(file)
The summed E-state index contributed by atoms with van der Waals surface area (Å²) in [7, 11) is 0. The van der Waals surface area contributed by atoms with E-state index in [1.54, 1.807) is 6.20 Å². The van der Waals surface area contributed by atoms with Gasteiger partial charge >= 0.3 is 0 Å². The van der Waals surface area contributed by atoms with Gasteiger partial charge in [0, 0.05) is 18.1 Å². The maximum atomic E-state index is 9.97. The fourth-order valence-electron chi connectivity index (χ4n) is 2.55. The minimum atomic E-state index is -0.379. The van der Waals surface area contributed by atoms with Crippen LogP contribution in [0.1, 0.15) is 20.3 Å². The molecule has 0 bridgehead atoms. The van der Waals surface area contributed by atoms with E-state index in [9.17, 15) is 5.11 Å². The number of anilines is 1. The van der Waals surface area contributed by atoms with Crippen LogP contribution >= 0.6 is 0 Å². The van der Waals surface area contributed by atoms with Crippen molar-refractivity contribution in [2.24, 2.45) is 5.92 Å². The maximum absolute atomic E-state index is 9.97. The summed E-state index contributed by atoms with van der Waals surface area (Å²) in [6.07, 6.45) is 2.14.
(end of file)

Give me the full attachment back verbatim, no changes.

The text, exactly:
The summed E-state index contributed by atoms with van der Waals surface area (Å²) in [7, 11) is 0. The van der Waals surface area contributed by atoms with E-state index in [1.54, 1.807) is 6.20 Å². The van der Waals surface area contributed by atoms with Gasteiger partial charge >= 0.3 is 0 Å². The van der Waals surface area contributed by atoms with Gasteiger partial charge in [0, 0.05) is 18.1 Å². The maximum atomic E-state index is 9.97. The fourth-order valence-electron chi connectivity index (χ4n) is 2.55. The minimum atomic E-state index is -0.379. The van der Waals surface area contributed by atoms with Crippen LogP contribution in [0.1, 0.15) is 20.3 Å². The molecule has 0 bridgehead atoms. The van der Waals surface area contributed by atoms with E-state index in [9.17, 15) is 5.11 Å². The number of anilines is 1. The van der Waals surface area contributed by atoms with Crippen LogP contribution >= 0.6 is 0 Å². The van der Waals surface area contributed by atoms with Crippen molar-refractivity contribution in [2.24, 2.45) is 5.92 Å². The maximum absolute atomic E-state index is 9.97. The summed E-state index contributed by atoms with van der Waals surface area (Å²) in [6.07, 6.45) is 2.14.